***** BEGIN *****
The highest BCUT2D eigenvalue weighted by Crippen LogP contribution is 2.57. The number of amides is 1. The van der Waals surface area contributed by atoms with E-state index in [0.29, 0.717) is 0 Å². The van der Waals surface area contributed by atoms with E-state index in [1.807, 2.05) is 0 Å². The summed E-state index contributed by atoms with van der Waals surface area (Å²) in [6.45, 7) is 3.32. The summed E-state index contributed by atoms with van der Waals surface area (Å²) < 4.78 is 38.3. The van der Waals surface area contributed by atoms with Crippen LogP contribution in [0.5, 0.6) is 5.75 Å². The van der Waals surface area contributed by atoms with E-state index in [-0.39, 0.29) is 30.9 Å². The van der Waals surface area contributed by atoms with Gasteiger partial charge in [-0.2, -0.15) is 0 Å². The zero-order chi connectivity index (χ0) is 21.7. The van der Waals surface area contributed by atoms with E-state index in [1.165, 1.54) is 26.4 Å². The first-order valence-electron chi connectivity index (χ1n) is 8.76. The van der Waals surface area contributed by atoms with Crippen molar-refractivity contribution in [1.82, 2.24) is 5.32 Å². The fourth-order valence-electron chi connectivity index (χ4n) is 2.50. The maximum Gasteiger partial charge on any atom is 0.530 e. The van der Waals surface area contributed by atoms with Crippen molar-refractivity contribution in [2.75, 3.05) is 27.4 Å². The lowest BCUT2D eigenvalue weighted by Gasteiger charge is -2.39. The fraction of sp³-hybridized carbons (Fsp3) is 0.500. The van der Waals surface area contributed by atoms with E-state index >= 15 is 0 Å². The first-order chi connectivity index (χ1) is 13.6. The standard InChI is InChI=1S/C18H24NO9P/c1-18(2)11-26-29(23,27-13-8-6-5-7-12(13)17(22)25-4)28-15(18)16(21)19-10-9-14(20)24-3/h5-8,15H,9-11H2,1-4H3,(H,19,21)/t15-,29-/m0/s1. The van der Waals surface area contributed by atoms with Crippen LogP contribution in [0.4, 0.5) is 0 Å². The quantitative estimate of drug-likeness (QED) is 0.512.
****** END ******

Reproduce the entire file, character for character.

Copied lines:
The highest BCUT2D eigenvalue weighted by Crippen LogP contribution is 2.57. The number of amides is 1. The van der Waals surface area contributed by atoms with E-state index in [0.29, 0.717) is 0 Å². The van der Waals surface area contributed by atoms with E-state index in [1.807, 2.05) is 0 Å². The summed E-state index contributed by atoms with van der Waals surface area (Å²) in [6.45, 7) is 3.32. The summed E-state index contributed by atoms with van der Waals surface area (Å²) < 4.78 is 38.3. The van der Waals surface area contributed by atoms with Crippen LogP contribution in [0.5, 0.6) is 5.75 Å². The van der Waals surface area contributed by atoms with E-state index in [-0.39, 0.29) is 30.9 Å². The van der Waals surface area contributed by atoms with Gasteiger partial charge in [-0.2, -0.15) is 0 Å². The zero-order chi connectivity index (χ0) is 21.7. The van der Waals surface area contributed by atoms with E-state index in [1.165, 1.54) is 26.4 Å². The first-order valence-electron chi connectivity index (χ1n) is 8.76. The van der Waals surface area contributed by atoms with Crippen molar-refractivity contribution in [1.82, 2.24) is 5.32 Å². The fourth-order valence-electron chi connectivity index (χ4n) is 2.50. The maximum Gasteiger partial charge on any atom is 0.530 e. The van der Waals surface area contributed by atoms with Crippen molar-refractivity contribution in [2.75, 3.05) is 27.4 Å². The lowest BCUT2D eigenvalue weighted by Gasteiger charge is -2.39. The fraction of sp³-hybridized carbons (Fsp3) is 0.500. The van der Waals surface area contributed by atoms with E-state index >= 15 is 0 Å². The first-order chi connectivity index (χ1) is 13.6. The standard InChI is InChI=1S/C18H24NO9P/c1-18(2)11-26-29(23,27-13-8-6-5-7-12(13)17(22)25-4)28-15(18)16(21)19-10-9-14(20)24-3/h5-8,15H,9-11H2,1-4H3,(H,19,21)/t15-,29-/m0/s1. The van der Waals surface area contributed by atoms with Crippen LogP contribution in [0.4, 0.5) is 0 Å². The quantitative estimate of drug-likeness (QED) is 0.512.